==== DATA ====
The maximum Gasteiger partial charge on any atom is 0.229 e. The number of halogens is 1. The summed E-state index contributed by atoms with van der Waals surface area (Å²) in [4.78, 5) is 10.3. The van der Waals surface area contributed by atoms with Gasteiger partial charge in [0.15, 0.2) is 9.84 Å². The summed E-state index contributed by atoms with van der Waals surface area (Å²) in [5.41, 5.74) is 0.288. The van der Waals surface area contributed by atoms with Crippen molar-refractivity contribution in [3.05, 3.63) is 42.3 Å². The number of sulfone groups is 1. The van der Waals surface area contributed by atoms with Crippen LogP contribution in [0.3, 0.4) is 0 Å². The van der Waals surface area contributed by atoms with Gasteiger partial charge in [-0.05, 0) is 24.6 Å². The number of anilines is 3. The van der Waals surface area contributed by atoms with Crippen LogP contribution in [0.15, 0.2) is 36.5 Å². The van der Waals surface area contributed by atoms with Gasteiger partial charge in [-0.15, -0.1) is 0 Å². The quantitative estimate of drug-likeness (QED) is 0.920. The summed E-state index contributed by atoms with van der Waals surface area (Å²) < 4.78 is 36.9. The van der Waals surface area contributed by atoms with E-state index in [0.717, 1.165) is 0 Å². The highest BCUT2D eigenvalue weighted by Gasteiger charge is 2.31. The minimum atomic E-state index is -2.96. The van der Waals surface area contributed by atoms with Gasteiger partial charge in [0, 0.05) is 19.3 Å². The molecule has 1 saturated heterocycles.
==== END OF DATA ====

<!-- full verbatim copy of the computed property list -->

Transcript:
The maximum Gasteiger partial charge on any atom is 0.229 e. The number of halogens is 1. The summed E-state index contributed by atoms with van der Waals surface area (Å²) in [4.78, 5) is 10.3. The van der Waals surface area contributed by atoms with Gasteiger partial charge in [0.15, 0.2) is 9.84 Å². The summed E-state index contributed by atoms with van der Waals surface area (Å²) in [5.41, 5.74) is 0.288. The van der Waals surface area contributed by atoms with Crippen molar-refractivity contribution in [3.05, 3.63) is 42.3 Å². The number of sulfone groups is 1. The van der Waals surface area contributed by atoms with Crippen LogP contribution in [0.3, 0.4) is 0 Å². The van der Waals surface area contributed by atoms with Gasteiger partial charge in [-0.05, 0) is 24.6 Å². The number of anilines is 3. The van der Waals surface area contributed by atoms with Crippen LogP contribution in [0.15, 0.2) is 36.5 Å². The van der Waals surface area contributed by atoms with Gasteiger partial charge in [-0.15, -0.1) is 0 Å². The quantitative estimate of drug-likeness (QED) is 0.920. The summed E-state index contributed by atoms with van der Waals surface area (Å²) < 4.78 is 36.9. The van der Waals surface area contributed by atoms with E-state index in [0.717, 1.165) is 0 Å². The highest BCUT2D eigenvalue weighted by Gasteiger charge is 2.31. The minimum atomic E-state index is -2.96. The van der Waals surface area contributed by atoms with Gasteiger partial charge in [0, 0.05) is 19.3 Å². The molecule has 1 saturated heterocycles.